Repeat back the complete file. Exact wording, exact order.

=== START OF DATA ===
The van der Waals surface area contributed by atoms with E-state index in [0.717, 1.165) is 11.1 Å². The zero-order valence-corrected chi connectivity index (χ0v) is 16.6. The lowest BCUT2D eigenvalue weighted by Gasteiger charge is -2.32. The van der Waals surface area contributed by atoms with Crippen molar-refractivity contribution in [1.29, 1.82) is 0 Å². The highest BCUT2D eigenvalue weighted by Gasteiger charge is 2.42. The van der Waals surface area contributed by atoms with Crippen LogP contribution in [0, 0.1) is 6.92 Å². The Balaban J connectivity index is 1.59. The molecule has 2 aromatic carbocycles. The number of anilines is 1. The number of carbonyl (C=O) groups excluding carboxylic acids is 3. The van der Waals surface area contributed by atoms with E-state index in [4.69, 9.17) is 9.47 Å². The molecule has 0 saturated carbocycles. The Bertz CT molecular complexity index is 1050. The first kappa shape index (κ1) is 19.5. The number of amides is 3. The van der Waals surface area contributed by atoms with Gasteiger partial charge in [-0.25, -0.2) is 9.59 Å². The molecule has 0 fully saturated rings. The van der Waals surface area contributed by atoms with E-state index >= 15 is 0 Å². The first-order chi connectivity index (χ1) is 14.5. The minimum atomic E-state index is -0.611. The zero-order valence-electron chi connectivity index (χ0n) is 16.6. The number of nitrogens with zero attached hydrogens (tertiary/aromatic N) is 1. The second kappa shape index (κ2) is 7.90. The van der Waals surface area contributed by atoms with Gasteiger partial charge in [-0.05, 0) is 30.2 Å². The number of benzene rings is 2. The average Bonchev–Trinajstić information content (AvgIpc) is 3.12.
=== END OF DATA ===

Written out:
The van der Waals surface area contributed by atoms with E-state index in [0.717, 1.165) is 11.1 Å². The zero-order valence-corrected chi connectivity index (χ0v) is 16.6. The lowest BCUT2D eigenvalue weighted by Gasteiger charge is -2.32. The van der Waals surface area contributed by atoms with Crippen molar-refractivity contribution in [1.29, 1.82) is 0 Å². The highest BCUT2D eigenvalue weighted by Gasteiger charge is 2.42. The van der Waals surface area contributed by atoms with Crippen LogP contribution in [0, 0.1) is 6.92 Å². The Balaban J connectivity index is 1.59. The molecule has 2 aromatic carbocycles. The number of anilines is 1. The number of carbonyl (C=O) groups excluding carboxylic acids is 3. The van der Waals surface area contributed by atoms with E-state index in [4.69, 9.17) is 9.47 Å². The molecule has 0 saturated carbocycles. The Bertz CT molecular complexity index is 1050. The first kappa shape index (κ1) is 19.5. The number of amides is 3. The van der Waals surface area contributed by atoms with Gasteiger partial charge in [-0.25, -0.2) is 9.59 Å². The molecule has 0 fully saturated rings. The van der Waals surface area contributed by atoms with E-state index >= 15 is 0 Å². The first-order chi connectivity index (χ1) is 14.5. The minimum atomic E-state index is -0.611. The zero-order valence-electron chi connectivity index (χ0n) is 16.6. The number of nitrogens with zero attached hydrogens (tertiary/aromatic N) is 1. The second kappa shape index (κ2) is 7.90. The van der Waals surface area contributed by atoms with Gasteiger partial charge in [-0.05, 0) is 30.2 Å². The number of benzene rings is 2. The average Bonchev–Trinajstić information content (AvgIpc) is 3.12.